Speaking of Vancouver in the Fifties, as I was last time, I was struck recently by this photograph from the archives (Vancouver Public Library 81817). It shows the city's West End looking north across Burrard Inlet to the mountains. You can see that there are pretty well no tall buildings west of Burrard Street, which is the main thoroughfare running north from the bridge.
The photo was taken in 1952, just a few years before the first high rise residential tower went up in the West End. In 1956 the city did away with the six-storey height restriction on buildings, setting off a building boom that lasted two decades. By the time it was over, in the early 1970s, the West End had become the neighbourhood of soaring concrete towers familiar to us today. Between 1956 and 1976 developers built 181 high rises; that is, buildings between ten and 32 stories.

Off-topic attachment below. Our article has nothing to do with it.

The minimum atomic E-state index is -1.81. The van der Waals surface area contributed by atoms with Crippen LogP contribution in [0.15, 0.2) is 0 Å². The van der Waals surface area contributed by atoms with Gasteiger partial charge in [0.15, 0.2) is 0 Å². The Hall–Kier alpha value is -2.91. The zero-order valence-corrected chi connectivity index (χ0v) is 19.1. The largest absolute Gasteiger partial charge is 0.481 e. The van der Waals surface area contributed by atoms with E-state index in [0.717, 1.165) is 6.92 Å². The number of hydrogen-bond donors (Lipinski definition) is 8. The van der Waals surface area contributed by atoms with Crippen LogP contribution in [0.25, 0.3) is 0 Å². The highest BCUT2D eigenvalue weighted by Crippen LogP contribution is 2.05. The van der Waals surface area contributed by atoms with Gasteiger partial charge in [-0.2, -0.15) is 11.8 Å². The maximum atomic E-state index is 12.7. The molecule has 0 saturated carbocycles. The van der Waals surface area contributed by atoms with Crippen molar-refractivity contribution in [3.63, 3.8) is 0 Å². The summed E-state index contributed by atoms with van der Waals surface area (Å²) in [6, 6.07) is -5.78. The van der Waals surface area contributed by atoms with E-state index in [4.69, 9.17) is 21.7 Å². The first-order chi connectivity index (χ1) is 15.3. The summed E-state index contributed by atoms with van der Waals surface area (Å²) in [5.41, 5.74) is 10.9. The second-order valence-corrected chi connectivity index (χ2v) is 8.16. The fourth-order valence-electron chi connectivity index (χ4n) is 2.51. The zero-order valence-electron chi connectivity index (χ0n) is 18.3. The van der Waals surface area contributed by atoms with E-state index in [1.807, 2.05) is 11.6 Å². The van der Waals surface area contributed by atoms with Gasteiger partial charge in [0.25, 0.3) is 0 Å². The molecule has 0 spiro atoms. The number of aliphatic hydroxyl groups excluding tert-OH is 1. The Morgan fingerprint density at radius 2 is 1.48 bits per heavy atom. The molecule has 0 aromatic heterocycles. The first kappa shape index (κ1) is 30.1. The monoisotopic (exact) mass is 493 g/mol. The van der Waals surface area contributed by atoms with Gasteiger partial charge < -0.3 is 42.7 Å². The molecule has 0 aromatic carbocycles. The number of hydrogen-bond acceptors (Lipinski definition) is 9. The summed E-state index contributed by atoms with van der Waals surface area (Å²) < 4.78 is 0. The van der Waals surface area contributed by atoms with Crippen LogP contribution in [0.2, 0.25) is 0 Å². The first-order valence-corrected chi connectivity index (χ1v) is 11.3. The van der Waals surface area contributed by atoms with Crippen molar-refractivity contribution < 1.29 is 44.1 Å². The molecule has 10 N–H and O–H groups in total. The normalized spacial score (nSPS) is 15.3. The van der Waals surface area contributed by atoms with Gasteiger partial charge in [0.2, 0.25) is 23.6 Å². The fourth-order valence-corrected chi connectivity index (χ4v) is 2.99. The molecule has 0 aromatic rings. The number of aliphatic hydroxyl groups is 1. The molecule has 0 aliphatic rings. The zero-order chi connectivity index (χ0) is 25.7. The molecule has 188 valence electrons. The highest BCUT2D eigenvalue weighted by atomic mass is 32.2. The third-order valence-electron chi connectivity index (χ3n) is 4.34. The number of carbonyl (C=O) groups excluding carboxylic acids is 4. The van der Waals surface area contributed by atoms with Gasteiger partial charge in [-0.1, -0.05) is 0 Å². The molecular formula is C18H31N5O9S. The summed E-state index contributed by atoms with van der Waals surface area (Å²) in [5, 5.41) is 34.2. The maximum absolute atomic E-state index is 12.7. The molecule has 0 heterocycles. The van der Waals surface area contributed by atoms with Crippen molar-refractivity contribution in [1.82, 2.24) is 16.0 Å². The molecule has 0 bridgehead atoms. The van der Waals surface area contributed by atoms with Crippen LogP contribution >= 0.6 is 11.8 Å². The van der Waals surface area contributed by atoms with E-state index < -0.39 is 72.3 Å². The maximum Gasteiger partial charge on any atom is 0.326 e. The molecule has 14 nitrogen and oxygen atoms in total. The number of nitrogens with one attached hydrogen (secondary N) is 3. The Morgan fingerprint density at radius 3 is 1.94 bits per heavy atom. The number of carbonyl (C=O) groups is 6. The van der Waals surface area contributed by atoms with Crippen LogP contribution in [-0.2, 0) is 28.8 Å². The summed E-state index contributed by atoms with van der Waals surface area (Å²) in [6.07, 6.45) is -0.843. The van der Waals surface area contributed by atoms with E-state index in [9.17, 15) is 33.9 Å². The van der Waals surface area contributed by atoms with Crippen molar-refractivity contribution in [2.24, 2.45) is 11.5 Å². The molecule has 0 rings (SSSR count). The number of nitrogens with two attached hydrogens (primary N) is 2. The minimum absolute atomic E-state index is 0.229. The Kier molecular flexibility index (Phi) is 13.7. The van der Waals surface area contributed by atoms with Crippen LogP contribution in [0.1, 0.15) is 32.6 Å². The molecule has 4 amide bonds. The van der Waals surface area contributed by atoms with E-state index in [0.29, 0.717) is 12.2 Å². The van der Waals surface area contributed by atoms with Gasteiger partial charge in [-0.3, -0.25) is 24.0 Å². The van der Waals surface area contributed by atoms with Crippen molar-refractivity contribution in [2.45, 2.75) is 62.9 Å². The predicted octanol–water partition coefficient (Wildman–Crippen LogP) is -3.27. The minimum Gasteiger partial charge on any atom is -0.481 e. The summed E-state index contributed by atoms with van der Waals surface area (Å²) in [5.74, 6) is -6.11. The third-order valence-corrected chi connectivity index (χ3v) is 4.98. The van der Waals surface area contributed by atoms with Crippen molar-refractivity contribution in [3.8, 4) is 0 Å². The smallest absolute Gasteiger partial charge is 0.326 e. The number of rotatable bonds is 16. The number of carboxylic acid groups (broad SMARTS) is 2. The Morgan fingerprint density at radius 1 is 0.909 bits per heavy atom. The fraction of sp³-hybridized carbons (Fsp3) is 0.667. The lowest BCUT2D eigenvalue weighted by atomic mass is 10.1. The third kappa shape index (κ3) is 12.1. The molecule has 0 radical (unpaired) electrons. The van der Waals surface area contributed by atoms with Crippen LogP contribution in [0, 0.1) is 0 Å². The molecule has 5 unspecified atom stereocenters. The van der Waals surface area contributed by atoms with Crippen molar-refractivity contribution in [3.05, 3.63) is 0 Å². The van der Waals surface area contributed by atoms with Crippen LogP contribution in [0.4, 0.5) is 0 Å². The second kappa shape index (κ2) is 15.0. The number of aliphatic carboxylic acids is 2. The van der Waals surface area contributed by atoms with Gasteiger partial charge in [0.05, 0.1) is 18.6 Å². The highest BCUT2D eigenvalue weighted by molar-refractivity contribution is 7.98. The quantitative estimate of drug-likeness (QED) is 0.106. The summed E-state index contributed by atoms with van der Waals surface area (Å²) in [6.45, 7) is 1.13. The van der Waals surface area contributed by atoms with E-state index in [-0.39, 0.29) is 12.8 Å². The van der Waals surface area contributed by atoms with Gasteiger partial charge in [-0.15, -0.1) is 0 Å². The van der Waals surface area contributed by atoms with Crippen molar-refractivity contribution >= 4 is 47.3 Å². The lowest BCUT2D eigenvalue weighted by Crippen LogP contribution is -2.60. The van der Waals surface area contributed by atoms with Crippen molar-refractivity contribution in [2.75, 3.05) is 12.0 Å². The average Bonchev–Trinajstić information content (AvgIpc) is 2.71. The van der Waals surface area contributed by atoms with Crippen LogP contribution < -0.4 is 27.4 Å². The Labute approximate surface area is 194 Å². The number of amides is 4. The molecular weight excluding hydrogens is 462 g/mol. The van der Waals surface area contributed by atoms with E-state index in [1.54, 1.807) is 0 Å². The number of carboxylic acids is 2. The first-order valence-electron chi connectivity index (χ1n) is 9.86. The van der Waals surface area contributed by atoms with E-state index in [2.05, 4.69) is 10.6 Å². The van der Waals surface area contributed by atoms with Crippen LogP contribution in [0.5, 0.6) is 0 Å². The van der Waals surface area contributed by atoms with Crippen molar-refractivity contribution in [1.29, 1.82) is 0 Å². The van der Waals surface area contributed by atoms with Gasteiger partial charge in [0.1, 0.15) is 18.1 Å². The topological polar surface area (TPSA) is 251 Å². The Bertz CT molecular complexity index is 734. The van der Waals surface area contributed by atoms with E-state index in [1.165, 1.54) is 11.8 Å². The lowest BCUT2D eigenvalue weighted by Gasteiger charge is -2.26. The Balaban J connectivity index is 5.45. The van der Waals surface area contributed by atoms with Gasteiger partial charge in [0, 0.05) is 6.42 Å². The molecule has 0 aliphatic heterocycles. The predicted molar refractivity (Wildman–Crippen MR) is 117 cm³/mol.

Today the West End is considered a very attractive neighbourhood, close to Stanley Park, to downtown shops and jobs, to the English Bay beaches and the Coal Harbour seawall. I am envious every time I stroll through it. So it is hard to remember that at the time the high rise boom was considered a bit of a mistake. Supposedly densification led to traffic congestion, unfriendly streets, crime, etc. That's why the "reform" city council elected in 1972 brought the building frenzy to a halt. Now, of course, it is considered the precursor of the high-density downtown living that is celebrated as "Vancouverism."
Anyway, the photo captures the low-rise city just before its transformation into the City of Glass, which is why it appeals to me.